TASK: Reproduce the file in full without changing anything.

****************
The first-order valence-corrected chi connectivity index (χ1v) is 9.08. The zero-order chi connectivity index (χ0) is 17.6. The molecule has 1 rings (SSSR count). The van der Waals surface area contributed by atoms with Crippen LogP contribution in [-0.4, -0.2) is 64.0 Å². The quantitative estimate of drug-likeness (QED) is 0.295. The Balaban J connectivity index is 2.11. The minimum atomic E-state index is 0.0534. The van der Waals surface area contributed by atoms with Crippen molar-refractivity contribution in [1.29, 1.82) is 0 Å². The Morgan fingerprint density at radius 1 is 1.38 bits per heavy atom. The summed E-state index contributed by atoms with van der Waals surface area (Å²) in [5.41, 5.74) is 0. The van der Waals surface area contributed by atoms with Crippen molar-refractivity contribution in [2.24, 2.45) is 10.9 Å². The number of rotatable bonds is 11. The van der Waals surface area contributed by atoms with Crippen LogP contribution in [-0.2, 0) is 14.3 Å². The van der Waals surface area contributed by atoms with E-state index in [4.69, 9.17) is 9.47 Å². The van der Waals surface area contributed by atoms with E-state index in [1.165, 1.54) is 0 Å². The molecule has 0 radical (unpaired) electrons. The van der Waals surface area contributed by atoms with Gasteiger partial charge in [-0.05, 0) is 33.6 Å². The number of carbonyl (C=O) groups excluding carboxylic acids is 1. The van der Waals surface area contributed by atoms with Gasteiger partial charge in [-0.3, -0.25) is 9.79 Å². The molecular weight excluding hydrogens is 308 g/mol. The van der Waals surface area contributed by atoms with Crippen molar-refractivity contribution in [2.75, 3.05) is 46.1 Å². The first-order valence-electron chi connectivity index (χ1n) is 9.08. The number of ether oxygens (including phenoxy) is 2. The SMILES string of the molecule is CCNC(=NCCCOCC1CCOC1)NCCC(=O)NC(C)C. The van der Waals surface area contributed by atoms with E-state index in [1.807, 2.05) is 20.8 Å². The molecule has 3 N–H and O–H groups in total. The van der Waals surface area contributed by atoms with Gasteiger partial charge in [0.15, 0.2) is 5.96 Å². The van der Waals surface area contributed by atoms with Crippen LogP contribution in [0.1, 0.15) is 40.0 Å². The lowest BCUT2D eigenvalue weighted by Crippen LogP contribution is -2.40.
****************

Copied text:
The first-order valence-corrected chi connectivity index (χ1v) is 9.08. The zero-order chi connectivity index (χ0) is 17.6. The molecule has 1 rings (SSSR count). The van der Waals surface area contributed by atoms with Crippen LogP contribution in [-0.4, -0.2) is 64.0 Å². The quantitative estimate of drug-likeness (QED) is 0.295. The Balaban J connectivity index is 2.11. The minimum atomic E-state index is 0.0534. The van der Waals surface area contributed by atoms with Crippen molar-refractivity contribution in [1.29, 1.82) is 0 Å². The Morgan fingerprint density at radius 1 is 1.38 bits per heavy atom. The summed E-state index contributed by atoms with van der Waals surface area (Å²) in [5.41, 5.74) is 0. The van der Waals surface area contributed by atoms with Crippen molar-refractivity contribution in [2.24, 2.45) is 10.9 Å². The number of rotatable bonds is 11. The van der Waals surface area contributed by atoms with Crippen LogP contribution in [-0.2, 0) is 14.3 Å². The van der Waals surface area contributed by atoms with E-state index in [4.69, 9.17) is 9.47 Å². The van der Waals surface area contributed by atoms with E-state index in [1.165, 1.54) is 0 Å². The molecule has 0 radical (unpaired) electrons. The van der Waals surface area contributed by atoms with Gasteiger partial charge in [-0.05, 0) is 33.6 Å². The number of carbonyl (C=O) groups excluding carboxylic acids is 1. The van der Waals surface area contributed by atoms with Gasteiger partial charge in [-0.3, -0.25) is 9.79 Å². The molecular weight excluding hydrogens is 308 g/mol. The van der Waals surface area contributed by atoms with Crippen molar-refractivity contribution in [2.75, 3.05) is 46.1 Å². The first-order valence-electron chi connectivity index (χ1n) is 9.08. The number of ether oxygens (including phenoxy) is 2. The SMILES string of the molecule is CCNC(=NCCCOCC1CCOC1)NCCC(=O)NC(C)C. The van der Waals surface area contributed by atoms with E-state index in [1.807, 2.05) is 20.8 Å². The molecule has 3 N–H and O–H groups in total. The van der Waals surface area contributed by atoms with Gasteiger partial charge in [0.15, 0.2) is 5.96 Å². The van der Waals surface area contributed by atoms with Crippen LogP contribution in [0.1, 0.15) is 40.0 Å². The lowest BCUT2D eigenvalue weighted by Crippen LogP contribution is -2.40.